The Cosmic Dark Ages

Happy 2021! A new year dawns, as tends to occur every January. Opportunities beckon, fresh challenges present themselves, and, perhaps, hope dares to appear after the nightmare of 2020… it is certainly quite the time to be alive.

Anyway, on to the post! One thing that you’ll find to be conspicuously absent on this site is any discussion of cosmology, or really anything further out than the neighboring star systems. Sure, it’s an aspect of space science like any other, but historically it hasn’t interested me nearly as much—you can’t stand on a galaxy or a star, and many of the universe’s largest denizens, like supermassive black holes, are completely unlike anything humans have ever encountered here on our own planet. The large-scale science of the cosmos is just so huge and so far removed that I have paid little attention to it… until now.

What’s new is that I’m taking an online course on cosmology, through EdX, where noted physicists (including a Nobel Prize winner, Brian Schmidt) lead an exploration of the greatest unsolved mysteries of the universe. The material is surprisingly fascinating and illuminates an area I haven’t studied nearly as much as, say, planetary science. Learning about the early universe is truly a joy, expanding my horizons and perhaps providing fodder for a blog post or two—including this one. Today, I will be discussing the little-known Cosmic Dark Ages.

The Cosmic Dark Ages were, of course, the time when the Cosmic Empire crumbled under its own weight, triggering civil wars, genocides of entire species, and invasions by extra-cosmic outsiders who laid waste to the glittering cities of primordial civilization…

It was pretty much this.

Well, that would be cool, but in fact the Cosmic Dark Ages were just a time when the universe was literally dark. There was, in fact, no light anywhere, unless you count the microwave background left over from earlier epochs. In the visible-light spectrum it would have looked like nothing at all, a field of black populated by wandering neutral hydrogen and helium atoms. This period is believed to have begun about 370,000 years after the Big Bang; exactly when it ended, however, is a matter of ongoing research, and in any case it was a gradual process, with stars and later galaxies forming out of the swirling clouds of dust that filled the universe. Recent research suggests that the first galaxies were organizing themselves as early as 380 million years after the beginning of time, with the process of lighting up the universe continuing until it was basically complete at the billion-year mark.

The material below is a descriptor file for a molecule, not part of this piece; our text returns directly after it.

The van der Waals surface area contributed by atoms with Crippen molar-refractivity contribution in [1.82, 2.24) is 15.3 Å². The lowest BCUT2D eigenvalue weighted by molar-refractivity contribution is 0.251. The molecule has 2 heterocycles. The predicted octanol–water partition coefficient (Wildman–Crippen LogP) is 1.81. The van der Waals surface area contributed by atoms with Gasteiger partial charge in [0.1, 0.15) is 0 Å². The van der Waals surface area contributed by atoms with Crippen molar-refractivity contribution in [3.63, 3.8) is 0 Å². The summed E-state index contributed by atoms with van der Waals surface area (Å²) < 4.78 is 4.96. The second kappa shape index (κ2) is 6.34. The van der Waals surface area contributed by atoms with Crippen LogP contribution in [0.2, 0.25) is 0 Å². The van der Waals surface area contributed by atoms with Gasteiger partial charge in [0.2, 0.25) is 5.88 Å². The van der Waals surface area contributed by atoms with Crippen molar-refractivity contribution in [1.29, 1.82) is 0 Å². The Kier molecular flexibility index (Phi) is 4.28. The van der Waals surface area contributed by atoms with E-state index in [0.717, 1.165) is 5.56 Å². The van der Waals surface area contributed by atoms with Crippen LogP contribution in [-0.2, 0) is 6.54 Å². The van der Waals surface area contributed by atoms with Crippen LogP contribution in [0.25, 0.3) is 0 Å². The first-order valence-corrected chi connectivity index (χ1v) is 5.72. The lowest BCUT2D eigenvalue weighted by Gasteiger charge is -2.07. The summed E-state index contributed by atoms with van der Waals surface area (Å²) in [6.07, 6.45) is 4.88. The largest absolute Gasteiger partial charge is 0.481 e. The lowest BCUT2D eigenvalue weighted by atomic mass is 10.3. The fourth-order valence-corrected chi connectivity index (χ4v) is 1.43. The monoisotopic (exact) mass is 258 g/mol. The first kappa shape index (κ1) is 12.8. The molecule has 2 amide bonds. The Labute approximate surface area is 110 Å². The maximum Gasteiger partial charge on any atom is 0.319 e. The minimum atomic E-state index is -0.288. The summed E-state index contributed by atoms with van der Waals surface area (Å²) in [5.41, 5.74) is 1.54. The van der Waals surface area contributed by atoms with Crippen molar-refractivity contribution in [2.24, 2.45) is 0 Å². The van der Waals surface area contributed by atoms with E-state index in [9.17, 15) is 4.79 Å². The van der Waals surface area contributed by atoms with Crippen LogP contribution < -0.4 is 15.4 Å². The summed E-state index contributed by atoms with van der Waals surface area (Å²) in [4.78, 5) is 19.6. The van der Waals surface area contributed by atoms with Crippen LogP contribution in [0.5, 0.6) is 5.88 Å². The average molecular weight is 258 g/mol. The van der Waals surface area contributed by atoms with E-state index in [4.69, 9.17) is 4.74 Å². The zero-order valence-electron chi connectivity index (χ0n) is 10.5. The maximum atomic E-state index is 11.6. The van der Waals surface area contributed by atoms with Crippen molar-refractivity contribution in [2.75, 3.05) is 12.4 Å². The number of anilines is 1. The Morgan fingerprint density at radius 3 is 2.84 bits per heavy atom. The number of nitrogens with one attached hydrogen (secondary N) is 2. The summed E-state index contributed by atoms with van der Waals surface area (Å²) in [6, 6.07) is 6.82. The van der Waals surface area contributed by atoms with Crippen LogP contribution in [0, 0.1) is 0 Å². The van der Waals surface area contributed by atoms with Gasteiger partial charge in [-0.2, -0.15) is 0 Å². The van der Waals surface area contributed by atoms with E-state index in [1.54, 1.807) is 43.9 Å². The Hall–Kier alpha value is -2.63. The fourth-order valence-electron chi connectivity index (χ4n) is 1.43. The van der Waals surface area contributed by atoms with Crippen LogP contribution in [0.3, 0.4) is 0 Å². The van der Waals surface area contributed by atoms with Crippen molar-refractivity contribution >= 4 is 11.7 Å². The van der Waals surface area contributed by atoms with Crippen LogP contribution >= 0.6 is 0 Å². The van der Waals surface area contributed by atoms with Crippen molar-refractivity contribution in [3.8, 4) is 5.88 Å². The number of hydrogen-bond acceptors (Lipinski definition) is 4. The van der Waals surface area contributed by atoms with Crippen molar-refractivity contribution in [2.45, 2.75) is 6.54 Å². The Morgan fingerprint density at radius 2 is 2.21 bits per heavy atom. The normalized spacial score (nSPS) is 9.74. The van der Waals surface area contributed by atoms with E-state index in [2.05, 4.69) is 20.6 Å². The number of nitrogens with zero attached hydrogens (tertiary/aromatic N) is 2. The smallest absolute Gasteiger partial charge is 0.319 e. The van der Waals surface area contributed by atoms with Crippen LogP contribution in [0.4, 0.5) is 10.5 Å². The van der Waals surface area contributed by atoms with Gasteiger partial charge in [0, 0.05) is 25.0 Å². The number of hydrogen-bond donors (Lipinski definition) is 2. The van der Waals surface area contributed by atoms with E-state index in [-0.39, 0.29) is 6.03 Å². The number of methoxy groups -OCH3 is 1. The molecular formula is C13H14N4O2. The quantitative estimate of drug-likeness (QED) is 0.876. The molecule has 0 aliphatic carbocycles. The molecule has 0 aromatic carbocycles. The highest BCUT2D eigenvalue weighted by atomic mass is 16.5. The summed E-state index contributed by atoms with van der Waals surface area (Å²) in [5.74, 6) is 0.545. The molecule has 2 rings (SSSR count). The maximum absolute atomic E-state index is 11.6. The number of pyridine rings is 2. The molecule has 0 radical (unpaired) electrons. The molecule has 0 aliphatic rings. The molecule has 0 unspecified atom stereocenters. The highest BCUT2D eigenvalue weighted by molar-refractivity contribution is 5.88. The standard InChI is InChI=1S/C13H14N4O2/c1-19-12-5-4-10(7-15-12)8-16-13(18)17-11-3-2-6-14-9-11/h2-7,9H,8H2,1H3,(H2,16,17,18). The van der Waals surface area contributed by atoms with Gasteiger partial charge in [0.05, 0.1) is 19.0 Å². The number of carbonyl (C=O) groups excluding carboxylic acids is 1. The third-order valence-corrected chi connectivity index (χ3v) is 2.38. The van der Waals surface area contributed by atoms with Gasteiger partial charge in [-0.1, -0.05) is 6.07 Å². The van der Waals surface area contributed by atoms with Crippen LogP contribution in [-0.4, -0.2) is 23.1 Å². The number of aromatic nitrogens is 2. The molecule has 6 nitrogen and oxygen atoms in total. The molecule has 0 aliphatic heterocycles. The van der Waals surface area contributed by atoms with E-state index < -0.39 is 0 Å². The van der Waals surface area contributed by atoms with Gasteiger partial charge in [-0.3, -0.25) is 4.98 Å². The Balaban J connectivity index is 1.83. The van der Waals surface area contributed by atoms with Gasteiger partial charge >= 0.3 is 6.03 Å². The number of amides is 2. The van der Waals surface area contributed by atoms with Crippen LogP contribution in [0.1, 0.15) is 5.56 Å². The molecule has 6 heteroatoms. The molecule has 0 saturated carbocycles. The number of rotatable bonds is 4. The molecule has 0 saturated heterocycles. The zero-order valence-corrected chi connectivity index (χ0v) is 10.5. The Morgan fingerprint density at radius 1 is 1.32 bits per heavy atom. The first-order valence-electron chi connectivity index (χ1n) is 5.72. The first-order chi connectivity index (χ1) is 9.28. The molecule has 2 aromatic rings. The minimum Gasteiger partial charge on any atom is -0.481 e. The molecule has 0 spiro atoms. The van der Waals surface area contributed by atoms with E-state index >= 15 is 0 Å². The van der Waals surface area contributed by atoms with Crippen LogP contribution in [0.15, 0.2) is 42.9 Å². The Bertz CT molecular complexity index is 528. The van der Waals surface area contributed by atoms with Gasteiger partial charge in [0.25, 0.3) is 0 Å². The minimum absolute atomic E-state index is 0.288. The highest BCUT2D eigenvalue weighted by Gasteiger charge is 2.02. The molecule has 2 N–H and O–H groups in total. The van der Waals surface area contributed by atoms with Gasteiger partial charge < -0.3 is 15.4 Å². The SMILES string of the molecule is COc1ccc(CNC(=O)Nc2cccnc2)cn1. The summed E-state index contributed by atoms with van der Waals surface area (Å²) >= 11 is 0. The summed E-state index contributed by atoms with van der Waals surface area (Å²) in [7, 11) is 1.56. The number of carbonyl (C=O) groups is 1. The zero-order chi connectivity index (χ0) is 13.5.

An artist’s concept of the first generation of stars to ever exist… or, perhaps, footage from a secret time-traveling probe. Image is in the public domain.

The Dark Ages also mark an intermediate era between two periods of widespread ionization. During the first period, ending around 370,000 years in, the universe was very warm and very dense. Hydrogen and a limited amount of other light elements predominated; the non-hydrogen elements, such as helium, had been created between two and twenty minutes after the Big Bang, when the entirety of space was so insanely dense that it functioned as one enormous fusion reactor. Pretty metal, if you ask me. Everywhere you could possibly go you’d encounter conditions like the center of the Sun.

Then, the rapid evolution of the universe got a little less exciting—as space expanded, matter cooled and diffused to the point where fusion could no longer take place. The clouds of hydrogen and helium gas remained ionized for ages afterwards. Electrons, too, floated freely through the primordial soup. Their presence interfered with photons and prevented them from traveling very far in straight lines, effectively making the whole universe an opaque fog beyond which no telescope could ever see. This fog can be seen today as the Cosmic Microwave Background.

The CMB! It was discovered by enormous microwave telescopes back in the 1960s. It’s not quite as heterogenous as the image suggests, with a span of only 0.4 Kelvin between the red portions and the dark blue areas.